HMS Astute, the lead ship of Britain's newest class of advanced nuclear-powered attack submarines, departed the BAE Systems' shipyard in Barrow, Cumbria, and arrived at her permanent homeport in Faslane on the Clyde, Scotland, this past November. The submarine is expected to enter service later this year after completing sea trials that will include extensive testing of all her operational systems to ensure sea-handling qualities and weapons capabilities are up to stringent requirements. Launched in 2007, Astute is 323 feet (97 meters) long and displaces more than 7,000 tons when submerged. She can be armed with up to 38 tube-launched weapons, a combination of Spearfish torpedoes and Tomahawk cruise missiles. Three additional units of the class are under construction, including sisters Ambush and Artful, expected to enter service in 2011 and 2012, respectively, and HMS Audacious, which was laid down in 2009 and is expected in service by 2014. Two to three additional units of the class are also planned.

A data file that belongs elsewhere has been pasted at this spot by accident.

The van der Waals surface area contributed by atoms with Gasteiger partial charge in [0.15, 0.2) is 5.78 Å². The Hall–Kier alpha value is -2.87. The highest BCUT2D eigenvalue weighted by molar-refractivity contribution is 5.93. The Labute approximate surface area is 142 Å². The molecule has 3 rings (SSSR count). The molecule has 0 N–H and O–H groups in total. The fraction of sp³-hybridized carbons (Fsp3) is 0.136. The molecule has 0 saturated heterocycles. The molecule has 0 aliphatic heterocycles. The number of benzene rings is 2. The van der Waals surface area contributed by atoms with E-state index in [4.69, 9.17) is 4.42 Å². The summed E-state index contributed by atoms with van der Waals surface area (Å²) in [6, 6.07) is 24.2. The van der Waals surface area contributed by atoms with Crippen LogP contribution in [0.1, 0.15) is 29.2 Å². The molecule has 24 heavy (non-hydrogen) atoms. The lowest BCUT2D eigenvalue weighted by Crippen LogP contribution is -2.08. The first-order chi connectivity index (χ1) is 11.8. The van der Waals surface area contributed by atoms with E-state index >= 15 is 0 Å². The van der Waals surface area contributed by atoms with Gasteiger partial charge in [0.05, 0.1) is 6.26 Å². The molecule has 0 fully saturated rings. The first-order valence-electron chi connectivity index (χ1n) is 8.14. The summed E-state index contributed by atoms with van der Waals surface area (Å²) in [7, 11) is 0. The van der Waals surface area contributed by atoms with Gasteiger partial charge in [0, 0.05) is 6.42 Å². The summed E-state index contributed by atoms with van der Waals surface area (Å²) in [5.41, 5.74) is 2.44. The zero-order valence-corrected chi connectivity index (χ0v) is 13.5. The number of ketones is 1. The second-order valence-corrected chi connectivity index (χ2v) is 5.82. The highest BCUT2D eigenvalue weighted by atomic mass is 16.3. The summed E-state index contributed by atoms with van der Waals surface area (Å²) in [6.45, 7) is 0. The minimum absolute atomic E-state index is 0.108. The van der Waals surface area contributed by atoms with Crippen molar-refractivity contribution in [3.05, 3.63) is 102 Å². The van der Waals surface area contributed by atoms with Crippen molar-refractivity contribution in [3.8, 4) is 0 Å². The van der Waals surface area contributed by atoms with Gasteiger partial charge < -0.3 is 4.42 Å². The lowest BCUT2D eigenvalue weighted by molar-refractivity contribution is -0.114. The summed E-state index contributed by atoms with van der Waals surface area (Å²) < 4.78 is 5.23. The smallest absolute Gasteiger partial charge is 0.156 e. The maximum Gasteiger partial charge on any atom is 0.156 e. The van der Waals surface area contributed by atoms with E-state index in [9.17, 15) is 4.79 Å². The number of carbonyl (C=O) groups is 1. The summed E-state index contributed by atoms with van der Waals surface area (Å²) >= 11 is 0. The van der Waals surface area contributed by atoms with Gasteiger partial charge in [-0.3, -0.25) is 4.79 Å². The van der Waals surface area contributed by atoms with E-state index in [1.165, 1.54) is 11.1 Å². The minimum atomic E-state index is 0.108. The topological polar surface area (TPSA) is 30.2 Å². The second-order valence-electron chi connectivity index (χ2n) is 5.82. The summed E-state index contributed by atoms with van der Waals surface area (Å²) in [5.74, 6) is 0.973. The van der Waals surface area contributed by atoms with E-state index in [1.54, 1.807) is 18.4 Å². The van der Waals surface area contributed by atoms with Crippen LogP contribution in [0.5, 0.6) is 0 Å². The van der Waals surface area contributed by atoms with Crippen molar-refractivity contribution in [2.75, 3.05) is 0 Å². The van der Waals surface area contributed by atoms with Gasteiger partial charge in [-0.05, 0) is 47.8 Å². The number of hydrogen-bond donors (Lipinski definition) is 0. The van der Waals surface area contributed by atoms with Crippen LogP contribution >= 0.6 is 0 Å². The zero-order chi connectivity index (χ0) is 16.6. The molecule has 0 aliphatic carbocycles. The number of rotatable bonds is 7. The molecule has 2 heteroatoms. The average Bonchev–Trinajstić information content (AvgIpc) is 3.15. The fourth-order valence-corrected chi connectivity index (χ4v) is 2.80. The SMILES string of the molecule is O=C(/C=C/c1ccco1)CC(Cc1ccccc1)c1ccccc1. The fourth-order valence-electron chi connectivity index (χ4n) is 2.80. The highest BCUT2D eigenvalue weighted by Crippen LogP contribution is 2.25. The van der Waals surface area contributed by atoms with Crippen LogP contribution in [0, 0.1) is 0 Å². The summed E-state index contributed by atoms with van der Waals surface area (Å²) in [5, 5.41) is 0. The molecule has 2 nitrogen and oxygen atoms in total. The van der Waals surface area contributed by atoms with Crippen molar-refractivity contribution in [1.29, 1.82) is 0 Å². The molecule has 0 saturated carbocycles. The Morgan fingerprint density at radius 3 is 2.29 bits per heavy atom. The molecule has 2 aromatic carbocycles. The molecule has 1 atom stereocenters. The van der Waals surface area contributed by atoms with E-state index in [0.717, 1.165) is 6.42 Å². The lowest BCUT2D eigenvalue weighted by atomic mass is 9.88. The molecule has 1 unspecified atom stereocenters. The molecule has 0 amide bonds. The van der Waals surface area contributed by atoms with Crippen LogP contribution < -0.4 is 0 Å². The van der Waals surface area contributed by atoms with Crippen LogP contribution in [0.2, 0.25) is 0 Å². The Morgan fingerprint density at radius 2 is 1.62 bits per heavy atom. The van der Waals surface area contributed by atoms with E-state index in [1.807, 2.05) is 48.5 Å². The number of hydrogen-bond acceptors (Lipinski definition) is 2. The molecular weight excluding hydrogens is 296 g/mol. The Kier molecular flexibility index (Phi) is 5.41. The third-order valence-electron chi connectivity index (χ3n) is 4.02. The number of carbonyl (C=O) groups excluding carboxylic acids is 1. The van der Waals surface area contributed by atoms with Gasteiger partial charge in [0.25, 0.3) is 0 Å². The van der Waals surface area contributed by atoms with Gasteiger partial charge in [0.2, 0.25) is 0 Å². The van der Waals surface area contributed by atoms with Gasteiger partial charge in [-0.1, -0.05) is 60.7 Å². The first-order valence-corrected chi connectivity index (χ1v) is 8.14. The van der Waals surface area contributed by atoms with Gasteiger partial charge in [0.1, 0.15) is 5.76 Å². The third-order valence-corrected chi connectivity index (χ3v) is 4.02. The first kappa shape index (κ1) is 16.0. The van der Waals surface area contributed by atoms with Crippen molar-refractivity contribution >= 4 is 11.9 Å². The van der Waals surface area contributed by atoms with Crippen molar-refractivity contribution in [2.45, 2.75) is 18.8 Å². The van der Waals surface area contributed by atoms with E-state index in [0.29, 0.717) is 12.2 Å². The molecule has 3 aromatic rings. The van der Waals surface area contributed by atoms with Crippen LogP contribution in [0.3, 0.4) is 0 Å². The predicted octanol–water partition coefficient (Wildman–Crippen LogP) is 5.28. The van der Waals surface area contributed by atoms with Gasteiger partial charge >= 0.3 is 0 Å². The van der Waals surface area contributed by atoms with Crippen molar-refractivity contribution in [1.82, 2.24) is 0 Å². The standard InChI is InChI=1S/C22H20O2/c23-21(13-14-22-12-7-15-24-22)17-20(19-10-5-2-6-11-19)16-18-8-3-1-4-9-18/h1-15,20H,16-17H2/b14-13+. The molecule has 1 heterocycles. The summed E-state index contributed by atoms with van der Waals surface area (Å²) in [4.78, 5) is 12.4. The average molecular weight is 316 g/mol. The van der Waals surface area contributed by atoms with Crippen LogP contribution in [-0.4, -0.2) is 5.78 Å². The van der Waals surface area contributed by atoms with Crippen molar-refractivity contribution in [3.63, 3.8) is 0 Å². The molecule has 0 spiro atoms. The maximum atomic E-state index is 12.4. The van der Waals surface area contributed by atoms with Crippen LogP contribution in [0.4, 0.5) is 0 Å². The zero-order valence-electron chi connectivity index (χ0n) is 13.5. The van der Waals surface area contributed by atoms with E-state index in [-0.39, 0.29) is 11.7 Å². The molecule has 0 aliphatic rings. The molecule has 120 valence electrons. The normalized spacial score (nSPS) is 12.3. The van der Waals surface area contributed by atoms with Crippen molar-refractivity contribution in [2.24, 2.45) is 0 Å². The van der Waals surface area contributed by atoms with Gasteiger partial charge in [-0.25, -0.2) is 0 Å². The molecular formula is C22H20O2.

A senior Indian Coast Guard admiral recently described plans to double the strength of the force during the next four years and to triple it by 2020. These changes, discussed by Vice Admiral Anil Chopra and reported by local news media, came largely as a result of the deadly November 2008 Mumbai terror attacks in which gunmen used small watercraft to sneak unnoticed into the city where they killed scores and wounded hundreds of innocent people. The Indian Coast Guard is also increasing its physical presence through the construction of more than a dozen modern naval stations, including one at Karwar that began operating this past November. India's Coast Guard was established in 1977 and now consists of more than 5,000 personnel and approximately 70 vessels, including one of its newest and largest patrol ships, the 2,250-ton Sankalp, pictured here.